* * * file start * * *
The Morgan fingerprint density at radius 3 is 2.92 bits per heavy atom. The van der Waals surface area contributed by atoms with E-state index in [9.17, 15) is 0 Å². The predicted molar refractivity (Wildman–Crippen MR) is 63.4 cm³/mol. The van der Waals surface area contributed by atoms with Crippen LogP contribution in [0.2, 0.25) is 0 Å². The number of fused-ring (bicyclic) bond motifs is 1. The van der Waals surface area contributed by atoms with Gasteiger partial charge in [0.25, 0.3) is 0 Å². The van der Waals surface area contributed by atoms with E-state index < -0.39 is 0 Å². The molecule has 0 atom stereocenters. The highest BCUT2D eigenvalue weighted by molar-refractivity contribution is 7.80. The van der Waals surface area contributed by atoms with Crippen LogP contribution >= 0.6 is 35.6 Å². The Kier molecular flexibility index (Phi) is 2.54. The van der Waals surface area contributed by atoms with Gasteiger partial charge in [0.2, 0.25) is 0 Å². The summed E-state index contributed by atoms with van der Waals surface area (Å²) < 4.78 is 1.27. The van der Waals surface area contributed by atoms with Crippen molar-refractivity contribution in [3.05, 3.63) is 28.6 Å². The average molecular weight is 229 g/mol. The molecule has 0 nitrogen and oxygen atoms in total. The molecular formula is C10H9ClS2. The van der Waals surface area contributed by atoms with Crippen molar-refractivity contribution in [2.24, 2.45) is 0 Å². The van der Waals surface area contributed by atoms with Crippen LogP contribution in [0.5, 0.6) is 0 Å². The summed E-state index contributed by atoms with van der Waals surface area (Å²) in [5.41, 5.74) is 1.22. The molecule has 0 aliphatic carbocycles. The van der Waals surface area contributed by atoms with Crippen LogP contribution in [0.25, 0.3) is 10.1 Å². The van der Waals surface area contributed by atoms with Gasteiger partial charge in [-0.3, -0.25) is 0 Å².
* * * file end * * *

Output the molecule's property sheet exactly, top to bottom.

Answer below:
The Morgan fingerprint density at radius 3 is 2.92 bits per heavy atom. The van der Waals surface area contributed by atoms with E-state index in [9.17, 15) is 0 Å². The predicted molar refractivity (Wildman–Crippen MR) is 63.4 cm³/mol. The van der Waals surface area contributed by atoms with Crippen LogP contribution in [0.2, 0.25) is 0 Å². The number of fused-ring (bicyclic) bond motifs is 1. The van der Waals surface area contributed by atoms with Gasteiger partial charge in [0.25, 0.3) is 0 Å². The van der Waals surface area contributed by atoms with E-state index < -0.39 is 0 Å². The molecule has 0 atom stereocenters. The highest BCUT2D eigenvalue weighted by molar-refractivity contribution is 7.80. The van der Waals surface area contributed by atoms with Crippen LogP contribution >= 0.6 is 35.6 Å². The Kier molecular flexibility index (Phi) is 2.54. The van der Waals surface area contributed by atoms with Gasteiger partial charge in [0.2, 0.25) is 0 Å². The summed E-state index contributed by atoms with van der Waals surface area (Å²) < 4.78 is 1.27. The van der Waals surface area contributed by atoms with Crippen molar-refractivity contribution in [3.05, 3.63) is 28.6 Å². The average molecular weight is 229 g/mol. The molecule has 0 nitrogen and oxygen atoms in total. The molecular formula is C10H9ClS2. The van der Waals surface area contributed by atoms with Crippen molar-refractivity contribution in [2.24, 2.45) is 0 Å². The van der Waals surface area contributed by atoms with Crippen LogP contribution in [0.5, 0.6) is 0 Å². The summed E-state index contributed by atoms with van der Waals surface area (Å²) in [5.41, 5.74) is 1.22. The molecule has 0 aliphatic carbocycles. The van der Waals surface area contributed by atoms with Crippen LogP contribution in [0.25, 0.3) is 10.1 Å². The van der Waals surface area contributed by atoms with Gasteiger partial charge in [-0.3, -0.25) is 0 Å².